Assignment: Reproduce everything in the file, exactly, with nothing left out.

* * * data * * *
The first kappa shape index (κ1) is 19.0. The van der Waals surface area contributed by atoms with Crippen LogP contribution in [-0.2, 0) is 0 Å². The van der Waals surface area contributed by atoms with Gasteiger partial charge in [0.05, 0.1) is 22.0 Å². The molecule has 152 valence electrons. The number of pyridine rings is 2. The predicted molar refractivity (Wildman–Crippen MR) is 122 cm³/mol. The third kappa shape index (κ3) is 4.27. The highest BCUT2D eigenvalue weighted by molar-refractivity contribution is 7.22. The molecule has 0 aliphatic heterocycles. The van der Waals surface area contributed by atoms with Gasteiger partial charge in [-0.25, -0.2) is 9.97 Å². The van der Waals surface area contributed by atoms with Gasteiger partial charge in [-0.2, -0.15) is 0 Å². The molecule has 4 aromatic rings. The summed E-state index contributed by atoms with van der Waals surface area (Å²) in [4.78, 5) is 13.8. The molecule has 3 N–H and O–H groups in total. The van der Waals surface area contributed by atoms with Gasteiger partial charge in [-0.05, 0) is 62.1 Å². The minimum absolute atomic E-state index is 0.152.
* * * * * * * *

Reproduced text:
The first kappa shape index (κ1) is 19.0. The van der Waals surface area contributed by atoms with Crippen LogP contribution in [-0.2, 0) is 0 Å². The van der Waals surface area contributed by atoms with Gasteiger partial charge in [0.05, 0.1) is 22.0 Å². The molecule has 152 valence electrons. The number of pyridine rings is 2. The predicted molar refractivity (Wildman–Crippen MR) is 122 cm³/mol. The third kappa shape index (κ3) is 4.27. The highest BCUT2D eigenvalue weighted by molar-refractivity contribution is 7.22. The molecule has 0 aliphatic heterocycles. The van der Waals surface area contributed by atoms with Gasteiger partial charge in [-0.25, -0.2) is 9.97 Å². The van der Waals surface area contributed by atoms with Gasteiger partial charge in [-0.2, -0.15) is 0 Å². The molecule has 4 aromatic rings. The summed E-state index contributed by atoms with van der Waals surface area (Å²) in [4.78, 5) is 13.8. The molecule has 3 N–H and O–H groups in total. The van der Waals surface area contributed by atoms with Gasteiger partial charge in [-0.05, 0) is 62.1 Å². The minimum absolute atomic E-state index is 0.152.